Delaware & Hudson Gravity Railroad Coal Wagon
This coal wagon is a full sized replica of the wagon used on the D&H Gravity Railroad to transport anthracite coal from Carbondale to Honesdale from 1828 until 1898. The loaded wagons traveled a distance of 15.5 miles. The empty wagons travelled a distance of 21 miles returning to Carbondale. The wagons were linked together in groups of three to five. They were hooked or unhooked to the cables by men called "Trippers." The wagons were 12 feet long, 4 feet wide and stood eight feet high; they each carried between two to three tons of coal.
After the Gravity [Railroad] and Canal closed, 4012 wagons were destroyed by fire to reclaim the metal fittings in 1899 and 605 wagons in 1900 - not one remained. During the early years up to 100,000 tons of coal was moved over the mountain each year - in later years over one million tons were transported annually.
Erected by Concerned Citizens and Organizations.
Location. 41° 34.278′ N, 75° 15.361′ W. Marker is in Honesdale, Pennsylvania, in Wayne County. Touch for map.
Other nearby markers. At least 8 other markers are within walking distance of this marker. Delaware & Hudson Canal (about 300 feet away, measured in a direct line); Stourbridge Lion (about 400 feet away); Zenas Russell House (about 700 feet away); Lincoln Nomination (about 800 feet away); Ruth McGinnis (about 800 feet away); Grace Episcopal Church (approx. 0.2 miles away); War Memorial (approx. 0.2 miles away); F. M. Crane House (approx. 0.2 miles away). Touch for a list and map of all markers in Honesdale.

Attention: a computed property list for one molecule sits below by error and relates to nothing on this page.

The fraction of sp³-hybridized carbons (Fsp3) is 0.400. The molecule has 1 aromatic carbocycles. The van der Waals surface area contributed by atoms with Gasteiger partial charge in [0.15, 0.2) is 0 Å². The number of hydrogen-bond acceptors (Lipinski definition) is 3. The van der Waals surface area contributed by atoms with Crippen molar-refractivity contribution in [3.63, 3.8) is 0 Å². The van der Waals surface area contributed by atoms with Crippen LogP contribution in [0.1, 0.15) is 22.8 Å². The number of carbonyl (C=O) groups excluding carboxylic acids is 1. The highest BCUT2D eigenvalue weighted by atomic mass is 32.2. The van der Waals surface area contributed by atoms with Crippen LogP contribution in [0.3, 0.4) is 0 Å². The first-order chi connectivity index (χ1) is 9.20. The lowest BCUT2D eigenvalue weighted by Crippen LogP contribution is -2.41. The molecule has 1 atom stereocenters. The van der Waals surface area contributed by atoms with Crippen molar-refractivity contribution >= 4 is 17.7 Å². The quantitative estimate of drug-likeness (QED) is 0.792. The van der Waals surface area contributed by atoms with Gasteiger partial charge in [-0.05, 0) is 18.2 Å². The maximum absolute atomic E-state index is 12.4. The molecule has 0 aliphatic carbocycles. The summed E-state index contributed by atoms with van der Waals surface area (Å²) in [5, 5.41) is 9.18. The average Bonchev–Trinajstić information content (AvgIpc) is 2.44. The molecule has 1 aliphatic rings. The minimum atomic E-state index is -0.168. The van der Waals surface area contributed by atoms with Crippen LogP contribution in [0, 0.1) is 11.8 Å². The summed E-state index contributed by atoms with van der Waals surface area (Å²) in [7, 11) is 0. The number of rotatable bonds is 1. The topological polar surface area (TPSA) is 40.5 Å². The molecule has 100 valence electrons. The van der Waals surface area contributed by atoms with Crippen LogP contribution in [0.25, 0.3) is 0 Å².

Also see . . .
1. The Delaware and Hudson (D&H) Canal & Gravity Railroad. (Submitted on February 27, 2017, by William Fischer, Jr. of Scranton, Pennsylvania.)
2. Delaware and Hudson Gravity Railroad. (Submitted on February 27, 2017, by William Fischer, Jr. of Scranton, Pennsylvania.)
Categories. • Environment • Industry & Commerce • Man-Made Features • Railroads & Streetcars •
Credits. This page was last revised on February 27, 2017. This page originally submitted on February 27, 2017, by William Fischer, Jr. of Scranton, Pennsylvania. This page has been viewed 139 times since then and 8 times this year. Photos: 1, 2, 3. submitted on February 27, 2017, by William Fischer, Jr. of Scranton, Pennsylvania.